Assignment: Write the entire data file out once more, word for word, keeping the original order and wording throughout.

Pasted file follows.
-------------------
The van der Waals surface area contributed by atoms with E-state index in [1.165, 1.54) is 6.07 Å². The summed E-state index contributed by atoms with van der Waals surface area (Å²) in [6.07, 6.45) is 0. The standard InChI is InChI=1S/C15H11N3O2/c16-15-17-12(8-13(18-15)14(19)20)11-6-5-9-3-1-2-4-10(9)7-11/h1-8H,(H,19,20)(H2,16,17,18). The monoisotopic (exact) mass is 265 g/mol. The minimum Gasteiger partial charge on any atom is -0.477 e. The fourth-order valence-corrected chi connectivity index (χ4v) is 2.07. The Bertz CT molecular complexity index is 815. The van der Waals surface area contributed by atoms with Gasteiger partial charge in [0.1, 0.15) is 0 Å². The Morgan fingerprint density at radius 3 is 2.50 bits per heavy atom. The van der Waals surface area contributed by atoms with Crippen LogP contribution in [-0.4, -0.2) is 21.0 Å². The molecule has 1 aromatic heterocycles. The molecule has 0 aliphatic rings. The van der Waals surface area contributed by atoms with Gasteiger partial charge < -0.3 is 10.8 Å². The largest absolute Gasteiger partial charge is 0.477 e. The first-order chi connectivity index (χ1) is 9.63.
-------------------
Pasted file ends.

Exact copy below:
The van der Waals surface area contributed by atoms with E-state index in [1.165, 1.54) is 6.07 Å². The summed E-state index contributed by atoms with van der Waals surface area (Å²) in [6.07, 6.45) is 0. The standard InChI is InChI=1S/C15H11N3O2/c16-15-17-12(8-13(18-15)14(19)20)11-6-5-9-3-1-2-4-10(9)7-11/h1-8H,(H,19,20)(H2,16,17,18). The monoisotopic (exact) mass is 265 g/mol. The minimum Gasteiger partial charge on any atom is -0.477 e. The fourth-order valence-corrected chi connectivity index (χ4v) is 2.07. The Bertz CT molecular complexity index is 815. The van der Waals surface area contributed by atoms with Gasteiger partial charge in [0.1, 0.15) is 0 Å². The Morgan fingerprint density at radius 3 is 2.50 bits per heavy atom. The van der Waals surface area contributed by atoms with Crippen LogP contribution in [-0.4, -0.2) is 21.0 Å². The molecule has 1 aromatic heterocycles. The molecule has 0 aliphatic rings. The van der Waals surface area contributed by atoms with Gasteiger partial charge < -0.3 is 10.8 Å². The largest absolute Gasteiger partial charge is 0.477 e. The first-order chi connectivity index (χ1) is 9.63.